The casting of Peter Dinklage as Cyrano is perhaps the most brilliant thing that I ever saw. Yes, I'm aware that Cyrano de Bergerac was always labeled as a comedy, but the story was always so tragic. The tale of someone blessed with an abundance of character and charm confined to the body of a circus freak. Subconsciously, it must have bothered me that Rostand simply gave Cyrano a goofy nose. A goofy nose never read as true to life. Maybe Rostand wanted to really stress how fickle people are about minor physical deformities, allowing Cyrano to be handsome in all manners except for his nose. But that nose always pulled me out of the story. It lacked verisimilitude. But dwarfism is so human. It's too human. It's something that we've all seen and chosen to distance ourselves from. Maybe it's the accidental themes that years have, but Cyrano would parallel the same struggle that the short film "The Dress" had. How does one endure rejection when dealing with short stature?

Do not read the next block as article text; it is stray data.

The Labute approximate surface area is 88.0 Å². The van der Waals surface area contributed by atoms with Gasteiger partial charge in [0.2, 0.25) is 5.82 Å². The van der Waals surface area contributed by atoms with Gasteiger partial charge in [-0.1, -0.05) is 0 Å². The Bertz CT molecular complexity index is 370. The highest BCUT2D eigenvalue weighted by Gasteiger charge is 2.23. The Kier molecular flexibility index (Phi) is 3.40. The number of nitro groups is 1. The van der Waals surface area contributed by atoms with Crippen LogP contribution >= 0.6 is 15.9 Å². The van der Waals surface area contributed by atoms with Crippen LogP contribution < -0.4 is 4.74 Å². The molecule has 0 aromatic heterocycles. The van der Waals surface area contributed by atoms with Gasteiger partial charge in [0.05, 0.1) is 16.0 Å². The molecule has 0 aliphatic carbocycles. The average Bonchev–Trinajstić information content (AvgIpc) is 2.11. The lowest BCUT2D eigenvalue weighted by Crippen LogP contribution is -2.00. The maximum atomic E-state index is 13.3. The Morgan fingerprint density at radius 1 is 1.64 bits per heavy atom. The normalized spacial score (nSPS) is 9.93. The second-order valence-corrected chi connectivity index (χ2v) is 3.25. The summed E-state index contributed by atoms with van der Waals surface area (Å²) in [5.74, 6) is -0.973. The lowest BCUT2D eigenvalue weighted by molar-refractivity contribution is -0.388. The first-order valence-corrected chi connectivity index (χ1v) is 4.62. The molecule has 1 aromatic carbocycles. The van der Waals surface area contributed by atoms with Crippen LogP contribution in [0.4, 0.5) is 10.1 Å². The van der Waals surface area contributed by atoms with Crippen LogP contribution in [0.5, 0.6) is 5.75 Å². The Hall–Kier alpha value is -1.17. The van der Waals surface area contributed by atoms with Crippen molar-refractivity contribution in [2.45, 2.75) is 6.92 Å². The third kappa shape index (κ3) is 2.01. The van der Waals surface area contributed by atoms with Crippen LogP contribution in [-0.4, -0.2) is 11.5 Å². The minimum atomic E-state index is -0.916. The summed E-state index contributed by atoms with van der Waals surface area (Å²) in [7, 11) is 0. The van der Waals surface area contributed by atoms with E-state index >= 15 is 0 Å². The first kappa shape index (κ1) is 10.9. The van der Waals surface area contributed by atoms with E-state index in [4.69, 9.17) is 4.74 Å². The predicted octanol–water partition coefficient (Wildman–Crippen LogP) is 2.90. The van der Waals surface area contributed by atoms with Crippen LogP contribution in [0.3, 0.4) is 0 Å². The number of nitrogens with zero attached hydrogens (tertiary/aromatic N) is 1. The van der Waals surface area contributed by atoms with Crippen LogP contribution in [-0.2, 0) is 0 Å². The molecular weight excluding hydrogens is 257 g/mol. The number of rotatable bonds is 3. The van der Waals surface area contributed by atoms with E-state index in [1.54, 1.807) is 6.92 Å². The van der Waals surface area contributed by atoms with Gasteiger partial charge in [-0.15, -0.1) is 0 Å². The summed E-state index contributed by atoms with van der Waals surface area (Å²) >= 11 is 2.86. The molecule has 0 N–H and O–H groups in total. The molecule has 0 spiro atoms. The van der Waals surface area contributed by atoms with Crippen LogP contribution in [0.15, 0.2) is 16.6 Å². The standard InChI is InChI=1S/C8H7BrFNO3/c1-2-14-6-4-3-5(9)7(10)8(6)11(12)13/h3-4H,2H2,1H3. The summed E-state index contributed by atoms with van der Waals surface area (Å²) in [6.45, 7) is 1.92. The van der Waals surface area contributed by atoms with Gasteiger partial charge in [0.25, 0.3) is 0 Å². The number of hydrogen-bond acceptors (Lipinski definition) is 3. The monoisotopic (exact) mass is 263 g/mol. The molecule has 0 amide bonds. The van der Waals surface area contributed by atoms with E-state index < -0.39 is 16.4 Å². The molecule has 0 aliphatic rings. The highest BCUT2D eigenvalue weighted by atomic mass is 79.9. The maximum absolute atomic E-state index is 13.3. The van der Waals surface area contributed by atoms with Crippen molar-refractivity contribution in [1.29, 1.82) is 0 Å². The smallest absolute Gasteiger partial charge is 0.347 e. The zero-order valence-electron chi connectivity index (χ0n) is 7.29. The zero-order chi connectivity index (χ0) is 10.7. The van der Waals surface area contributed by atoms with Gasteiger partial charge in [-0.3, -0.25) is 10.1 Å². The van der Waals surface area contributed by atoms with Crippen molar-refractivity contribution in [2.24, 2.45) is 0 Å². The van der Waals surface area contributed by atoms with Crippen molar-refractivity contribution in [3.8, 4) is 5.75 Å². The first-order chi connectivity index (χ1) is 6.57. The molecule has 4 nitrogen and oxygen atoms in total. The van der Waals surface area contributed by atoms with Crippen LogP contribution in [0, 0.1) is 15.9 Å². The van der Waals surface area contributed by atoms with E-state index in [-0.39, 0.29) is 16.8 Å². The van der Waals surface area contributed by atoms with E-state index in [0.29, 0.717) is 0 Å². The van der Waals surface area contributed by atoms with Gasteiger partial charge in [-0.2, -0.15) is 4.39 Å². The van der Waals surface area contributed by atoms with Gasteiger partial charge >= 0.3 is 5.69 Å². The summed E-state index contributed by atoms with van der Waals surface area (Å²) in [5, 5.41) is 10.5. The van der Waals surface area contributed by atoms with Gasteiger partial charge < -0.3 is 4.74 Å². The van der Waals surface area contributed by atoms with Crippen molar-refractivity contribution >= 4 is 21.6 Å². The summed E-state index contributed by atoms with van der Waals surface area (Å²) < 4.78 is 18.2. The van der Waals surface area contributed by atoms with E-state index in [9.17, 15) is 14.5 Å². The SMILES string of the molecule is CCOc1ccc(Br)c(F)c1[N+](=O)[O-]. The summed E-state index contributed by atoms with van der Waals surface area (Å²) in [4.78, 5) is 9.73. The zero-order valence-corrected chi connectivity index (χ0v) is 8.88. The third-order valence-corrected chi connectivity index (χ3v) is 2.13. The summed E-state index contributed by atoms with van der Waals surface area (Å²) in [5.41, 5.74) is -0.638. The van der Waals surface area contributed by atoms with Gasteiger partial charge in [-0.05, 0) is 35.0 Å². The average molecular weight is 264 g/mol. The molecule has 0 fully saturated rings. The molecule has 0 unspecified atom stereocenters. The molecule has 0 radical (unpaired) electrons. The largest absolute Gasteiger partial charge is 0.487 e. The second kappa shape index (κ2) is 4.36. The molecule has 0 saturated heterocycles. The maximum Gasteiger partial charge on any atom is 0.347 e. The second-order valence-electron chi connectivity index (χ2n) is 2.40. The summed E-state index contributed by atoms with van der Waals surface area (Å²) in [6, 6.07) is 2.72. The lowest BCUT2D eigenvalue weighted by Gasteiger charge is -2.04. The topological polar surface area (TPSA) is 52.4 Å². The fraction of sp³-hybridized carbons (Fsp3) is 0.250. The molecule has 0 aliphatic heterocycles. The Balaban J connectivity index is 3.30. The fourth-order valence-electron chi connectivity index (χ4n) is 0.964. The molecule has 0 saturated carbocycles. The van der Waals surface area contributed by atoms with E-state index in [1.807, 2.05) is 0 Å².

I don't think that I need the story of Cyrano to be funny. I get that Cyrano is imbued with wit and cleverness. After all, the most memorable scene from both the play and Roxanne is the protagonist's ability to make an exceptional amount of jokes about his own nose. But it isn't like the entire play is lined with jokes. If anything, the story focuses on the drama and the torture that this character endures for the happiness of his impossible love, Roxanne. It's the idea that Cyrano has the most complex relationship with Christian, a man who is able to make his love happy while he steals her away. But fundamentally, it's a story that elevates the notion of love as something divine. Whether that's healthy or not, it's the core of good storytelling. When Cyrano confesses the reality of his feelings to Roxanne at the end of the story, there is something so bittersweet in this moment of his death. While Roxanne claims that she would have reciprocated his love, the challenges that their relationships would have endured are never really put to the test. Instead, it exists in a perfect unperformed possibility. It's tragic and beautiful at the same time.